Recently, the founders and operators of Megaupload, (Kim Dotcom and his co-conspirators), a website enabling online piracy, were arrested and are being charged in connection with their wholesale theft of copyrighted works. What, I wonder, is an appropriate punishment for such people? As I write, I am unaware of the penalty, but it seems to me that only one degree of penalty is appropriate. Online pirates should be sentenced to mandatory life in prison, as a minimum sentence. By mandatory life, I mean that they will never be released from prison until they have died. In my view, this is an appropriate punishment because their actions are killing world culture – they are acting so as to deprive all of humanity, of the benefits of creative work, by making such work thankless and completely unrewarding. So, I would urge prosecutors and the judges of the Megaupload conspirators to seek the maximal sentences. Indeed, perhaps they should be sentenced to time in jail, consecutively, for EACH ILLEGAL DOWNLOAD. That would guarantee complete life sentences. Furthermore, their ENTIRE assets should be confiscated and redistributed to those they have pirated. These sentences of life in prison, and complete confiscation of all assets should be applied to everyone who worked with the pirates in connection with the theft of copyright works. This is to discourage anyone from working for such employers or becoming involved in any way. Every single person involved should spend the rest of their lives, in jail.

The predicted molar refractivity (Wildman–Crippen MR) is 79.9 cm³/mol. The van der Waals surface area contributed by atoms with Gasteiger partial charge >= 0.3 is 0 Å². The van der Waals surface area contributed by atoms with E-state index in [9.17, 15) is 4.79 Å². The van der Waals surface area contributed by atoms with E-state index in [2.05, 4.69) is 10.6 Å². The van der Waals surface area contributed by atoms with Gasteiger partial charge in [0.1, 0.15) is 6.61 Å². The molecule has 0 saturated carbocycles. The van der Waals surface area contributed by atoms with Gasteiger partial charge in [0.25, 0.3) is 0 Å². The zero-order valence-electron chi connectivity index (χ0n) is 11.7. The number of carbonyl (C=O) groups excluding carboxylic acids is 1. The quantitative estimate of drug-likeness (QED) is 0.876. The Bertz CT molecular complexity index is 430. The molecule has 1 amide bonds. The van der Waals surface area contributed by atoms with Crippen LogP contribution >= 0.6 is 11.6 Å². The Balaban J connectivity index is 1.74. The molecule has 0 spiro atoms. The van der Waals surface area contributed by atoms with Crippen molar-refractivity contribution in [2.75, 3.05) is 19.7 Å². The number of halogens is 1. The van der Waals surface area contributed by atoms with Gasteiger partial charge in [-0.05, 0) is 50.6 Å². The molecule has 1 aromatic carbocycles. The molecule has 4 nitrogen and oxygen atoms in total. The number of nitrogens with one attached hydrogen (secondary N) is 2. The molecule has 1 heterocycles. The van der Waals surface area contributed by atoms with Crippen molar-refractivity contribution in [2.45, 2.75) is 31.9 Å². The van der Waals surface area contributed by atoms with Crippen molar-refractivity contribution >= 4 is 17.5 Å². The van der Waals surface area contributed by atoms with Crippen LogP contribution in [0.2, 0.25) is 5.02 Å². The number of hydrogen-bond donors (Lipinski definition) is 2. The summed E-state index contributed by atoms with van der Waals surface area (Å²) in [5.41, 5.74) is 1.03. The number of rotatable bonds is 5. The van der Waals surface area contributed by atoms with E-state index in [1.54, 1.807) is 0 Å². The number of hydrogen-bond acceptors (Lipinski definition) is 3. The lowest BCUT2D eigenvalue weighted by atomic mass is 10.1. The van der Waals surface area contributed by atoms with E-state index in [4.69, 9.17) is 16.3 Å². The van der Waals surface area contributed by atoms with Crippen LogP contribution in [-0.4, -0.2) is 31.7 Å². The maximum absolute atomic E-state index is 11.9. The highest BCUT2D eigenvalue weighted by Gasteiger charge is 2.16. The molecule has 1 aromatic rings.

The degree to which the arrest of the Megaupload conspirators will deter other pirates, will be determined by the severity of their sentences. Those sentences must be as severe as possible, in every way it is possible for them to be severe. Leniency, in the face of online pirates, will only hasten the end of human culture and its distribution. The most effective answer to online piracy will be the global hunting down and prosecution of everyone who has ever been involved in a piratical endeavour, followed by their complete impoverishment and a life sentence to boot. Were this done, online piracy would quickly come to an end, as such “entrepreneurs” factored the probability of a life in prison, into their assessments of the viability of such a business model.